This is not somebody else’s problem
President Ana Mari Cauce launched a Race and Equity Initiative in Spring 2015 with a challenge: that all of us — students, faculty, staff and university leadership — take personal responsibility for addressing our own biases and improving our university culture. And it began with a commitment: that together we would combat the racism and inequities, both individual and institutional, that persist here and throughout our society.
This is what universities are all about. They are places of discovery and difficult conversations — where we learn new ways of looking at and acting in the world.
This work – this struggle — is not new. UW faculty, staff and students and the rest of our collective society have been in it for many years and in many ways. But many in our community believe we have reached a moment where we must commit to collaborative, accelerated action.
Diversity and equity for all
In order to support and sustain diversity and equity at the UW, as well as in the local, regional and global communities we serve, we must directly confront bias and racism at the individual, institutional and systemic levels. These are three key ways:
- Confronting individual bias and racism
- Transforming institutional policies and practices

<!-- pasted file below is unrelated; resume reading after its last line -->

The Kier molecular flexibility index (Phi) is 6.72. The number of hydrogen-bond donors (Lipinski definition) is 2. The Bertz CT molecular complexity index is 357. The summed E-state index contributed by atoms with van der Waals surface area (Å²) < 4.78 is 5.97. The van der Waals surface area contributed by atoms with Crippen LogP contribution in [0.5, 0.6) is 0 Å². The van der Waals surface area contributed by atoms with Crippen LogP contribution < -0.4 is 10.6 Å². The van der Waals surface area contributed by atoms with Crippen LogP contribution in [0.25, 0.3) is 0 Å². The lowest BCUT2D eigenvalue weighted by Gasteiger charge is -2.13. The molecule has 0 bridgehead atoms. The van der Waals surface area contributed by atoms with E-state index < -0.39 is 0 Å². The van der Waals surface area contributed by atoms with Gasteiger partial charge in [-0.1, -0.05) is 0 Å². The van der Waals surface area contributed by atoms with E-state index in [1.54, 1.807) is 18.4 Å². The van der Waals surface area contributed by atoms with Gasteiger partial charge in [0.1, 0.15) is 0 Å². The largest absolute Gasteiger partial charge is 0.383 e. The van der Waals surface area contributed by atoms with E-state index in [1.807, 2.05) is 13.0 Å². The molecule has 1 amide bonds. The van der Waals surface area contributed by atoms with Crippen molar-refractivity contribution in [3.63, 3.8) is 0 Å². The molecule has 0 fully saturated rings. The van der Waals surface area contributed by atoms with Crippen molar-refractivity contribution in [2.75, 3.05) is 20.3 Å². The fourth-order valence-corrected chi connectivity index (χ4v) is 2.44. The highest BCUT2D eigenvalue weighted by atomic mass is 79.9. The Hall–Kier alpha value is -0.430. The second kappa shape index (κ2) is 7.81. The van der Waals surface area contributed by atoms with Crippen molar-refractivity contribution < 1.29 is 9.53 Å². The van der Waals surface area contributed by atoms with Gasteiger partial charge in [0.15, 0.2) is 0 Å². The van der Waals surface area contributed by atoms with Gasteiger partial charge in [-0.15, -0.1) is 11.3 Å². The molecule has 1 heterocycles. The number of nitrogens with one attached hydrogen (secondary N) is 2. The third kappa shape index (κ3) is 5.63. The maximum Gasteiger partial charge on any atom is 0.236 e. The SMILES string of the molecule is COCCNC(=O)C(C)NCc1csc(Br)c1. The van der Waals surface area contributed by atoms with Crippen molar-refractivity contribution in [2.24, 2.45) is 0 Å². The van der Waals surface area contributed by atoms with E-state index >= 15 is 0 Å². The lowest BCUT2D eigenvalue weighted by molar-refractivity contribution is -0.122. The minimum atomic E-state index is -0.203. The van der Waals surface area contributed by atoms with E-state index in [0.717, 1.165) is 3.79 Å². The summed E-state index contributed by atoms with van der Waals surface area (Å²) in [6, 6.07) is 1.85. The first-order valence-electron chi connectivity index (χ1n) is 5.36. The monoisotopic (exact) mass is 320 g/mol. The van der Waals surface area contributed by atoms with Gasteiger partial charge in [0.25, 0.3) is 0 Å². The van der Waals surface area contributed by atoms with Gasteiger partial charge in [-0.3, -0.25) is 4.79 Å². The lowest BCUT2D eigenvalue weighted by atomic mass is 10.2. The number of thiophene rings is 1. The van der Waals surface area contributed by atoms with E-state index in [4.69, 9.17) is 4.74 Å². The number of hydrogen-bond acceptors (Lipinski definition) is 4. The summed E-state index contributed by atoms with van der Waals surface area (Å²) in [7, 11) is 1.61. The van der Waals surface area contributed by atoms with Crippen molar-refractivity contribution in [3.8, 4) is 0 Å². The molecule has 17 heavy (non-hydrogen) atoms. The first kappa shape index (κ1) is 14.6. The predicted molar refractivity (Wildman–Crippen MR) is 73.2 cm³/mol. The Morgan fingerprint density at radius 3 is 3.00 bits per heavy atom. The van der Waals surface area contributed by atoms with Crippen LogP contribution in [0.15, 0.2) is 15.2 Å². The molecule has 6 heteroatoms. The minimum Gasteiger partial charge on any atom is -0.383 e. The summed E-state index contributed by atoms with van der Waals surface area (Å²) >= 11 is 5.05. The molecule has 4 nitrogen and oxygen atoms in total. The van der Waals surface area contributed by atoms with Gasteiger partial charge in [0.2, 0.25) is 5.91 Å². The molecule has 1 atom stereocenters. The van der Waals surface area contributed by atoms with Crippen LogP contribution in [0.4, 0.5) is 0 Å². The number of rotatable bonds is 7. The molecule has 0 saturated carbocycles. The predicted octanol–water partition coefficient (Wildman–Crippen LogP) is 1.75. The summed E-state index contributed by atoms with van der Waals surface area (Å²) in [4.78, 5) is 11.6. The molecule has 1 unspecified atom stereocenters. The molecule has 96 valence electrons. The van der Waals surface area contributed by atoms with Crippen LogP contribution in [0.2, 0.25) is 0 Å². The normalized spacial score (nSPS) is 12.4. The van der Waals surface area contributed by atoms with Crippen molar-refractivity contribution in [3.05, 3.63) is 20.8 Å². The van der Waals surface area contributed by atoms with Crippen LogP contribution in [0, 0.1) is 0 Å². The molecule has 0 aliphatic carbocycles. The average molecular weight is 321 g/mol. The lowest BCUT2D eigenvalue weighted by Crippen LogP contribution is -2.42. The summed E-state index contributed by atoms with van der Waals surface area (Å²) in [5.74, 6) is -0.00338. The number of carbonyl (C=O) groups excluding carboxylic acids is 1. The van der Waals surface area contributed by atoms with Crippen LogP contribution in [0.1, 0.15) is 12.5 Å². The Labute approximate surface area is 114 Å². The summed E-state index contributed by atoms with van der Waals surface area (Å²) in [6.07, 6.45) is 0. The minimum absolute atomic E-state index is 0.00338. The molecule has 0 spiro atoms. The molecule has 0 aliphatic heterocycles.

- Accelerating systemic change
Race & Equity blog
- A Message From Ana Mari Cauce: Our Shared IdealsNovember 9, 2016
- Curriculum Transformation: Integrating diversity and fostering an inclusive classroom - Provost Report FeatureNovember 8, 2016
- Fostering Excellence: Faculty Recruitment and Retention - Provost Report FeatureOctober 17, 2016
Hamda Yusuf (B.A. European Studies) will head to Austria in fall 2016 on a Fulbright Scholarship to help refugees and teach in local schools. Learn more at the Jackson School of International Studies.
At the forefront!
“For myself, being a black male and feeling isolated on the UW campus, and then hearing similar experiences from my students, I thought, ‘How can we create something to address this?’” says Joe Lott, associate professor in the College of Education. Read more about how he’s making a difference!